Solar Power World - MARCH 2016

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Use four inches of flashing for leak-free solar


enerations of builders have installed asphalt shingle roofing on homes with chimneys, side walls and other structures that introduce a vertical surface above the roof line. To preserve the integrity of the roof and prevent water leaks, roofers tend to install flashing next to these structures with at least a 4-in. overlap on the horizontal plane. As a manufacturer of roofing and solar photovoltaic systems, CertainTeed recommends that when installers affix modules to the roof, they treat the anchoring system like any other vertical rooftop structure and provide at least a 4-in. horizontal overlap. Why 4 inches? The specification comes from the latest edition of the National Roofing Contractors Association Roofing Manual: Steep-slope Roof Systems, published in 2013. (NRCA will release a new version of the manual next year.) Though there isn’t necessarily empirical data showing the lateral distance that water can travel on a sloped roof, NRCA members have 45 years of accumulated knowledge and experience since the first publication of the manual. They know weatherproofing for shingle roof systems about as well as anyone. The minimum recommendation of a 4-in. horizontal overlap, also known as

a side lap, applies to sloped roofs with a pitch of 4:12 or greater. Water can travel a greater lateral distance on lower slopes. If the pitch is less than 4:12, check with the roofing system manufacturer and be prepared to use flashing with a wider side lap. For standard, rack-mounted photovoltaic systems, it’s always a good idea to read the product specifications and installation instructions prior to purchasing flashing to ensure that it is sized properly. With CertainTeed’s Apollo II integrated solar roofing system, there’s no need to search for compatible flashing. The product includes flashing designed with a 4-in. side lap. Because there are many applications in asphalt shingle roofing that call for a 4-in. side lap, it is relatively easy to select appropriate flashing products for this purpose. The same cannot be said about selecting proper adhesives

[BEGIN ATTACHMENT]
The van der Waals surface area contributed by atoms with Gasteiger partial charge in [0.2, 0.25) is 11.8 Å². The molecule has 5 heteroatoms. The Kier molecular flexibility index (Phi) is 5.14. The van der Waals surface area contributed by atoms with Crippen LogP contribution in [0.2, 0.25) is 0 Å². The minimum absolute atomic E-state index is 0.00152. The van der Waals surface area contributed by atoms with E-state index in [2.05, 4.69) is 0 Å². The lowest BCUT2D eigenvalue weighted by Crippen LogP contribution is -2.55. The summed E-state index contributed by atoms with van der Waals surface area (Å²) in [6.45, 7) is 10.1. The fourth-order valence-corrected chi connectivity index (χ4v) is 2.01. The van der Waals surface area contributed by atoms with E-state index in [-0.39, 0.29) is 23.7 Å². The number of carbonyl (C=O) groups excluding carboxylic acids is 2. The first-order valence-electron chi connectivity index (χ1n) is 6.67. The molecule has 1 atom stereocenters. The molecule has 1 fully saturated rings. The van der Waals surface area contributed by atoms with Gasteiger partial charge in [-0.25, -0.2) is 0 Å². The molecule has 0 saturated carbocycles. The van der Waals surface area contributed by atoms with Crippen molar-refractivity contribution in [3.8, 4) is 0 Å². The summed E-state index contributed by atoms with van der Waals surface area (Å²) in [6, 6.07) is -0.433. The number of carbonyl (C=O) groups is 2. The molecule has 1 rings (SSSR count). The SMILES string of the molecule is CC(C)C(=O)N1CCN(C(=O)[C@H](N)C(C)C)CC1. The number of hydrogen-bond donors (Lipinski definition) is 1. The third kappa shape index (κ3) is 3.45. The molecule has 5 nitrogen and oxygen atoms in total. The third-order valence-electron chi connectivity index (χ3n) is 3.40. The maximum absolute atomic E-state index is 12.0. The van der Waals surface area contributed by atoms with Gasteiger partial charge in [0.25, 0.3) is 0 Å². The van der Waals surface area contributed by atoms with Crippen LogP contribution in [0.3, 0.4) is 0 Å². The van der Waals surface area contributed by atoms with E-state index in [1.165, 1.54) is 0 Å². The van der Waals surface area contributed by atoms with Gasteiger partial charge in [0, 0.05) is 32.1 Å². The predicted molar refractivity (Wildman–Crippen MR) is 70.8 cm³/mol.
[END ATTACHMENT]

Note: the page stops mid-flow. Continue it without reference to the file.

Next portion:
for sealing the roofing material and the flashing. When choosing among the many available adhesives, focus first on products that are compatible with asphalt shingles. It will do no good to purchase a high-quality adhesive if the manufacturer can’t vouch for its performance with your chosen material. For flashing with asphalt shingles, including the Apollo II flashing, use an elastomeric, a tri-polymer, a urethane or a roofing mastic that meets the ASTM D4586 Type II standard. This still leaves an endless variety to choose from, but you will have narrowed down the options to those adhesives that can support a leak-free installation for the lifetime of the system. SPW



Size an array according to battery capacity


atteries used in DC coupled PV systems are typically rated at STC and at a discharge rate over a time period of 20 hours (C/20). The C represents the battery capacity and the 20 represents the number of hours of discharge time. The C rate can also describe the charge rate to return the discharged capacity to the battery. Generally, a C/5 rate, replacing the capacity in 5 hours, is commonly used when the objective is to quickly charge the batteries while utilizing inverter/chargers with generator or grid AC inputs. PV nameplate performance, however, is never achieved largely due to the impeding factors such as system

Consult your battery manufacturer if in doubt of the optimal charge rate, absorb time and voltage set points of your battery bank.

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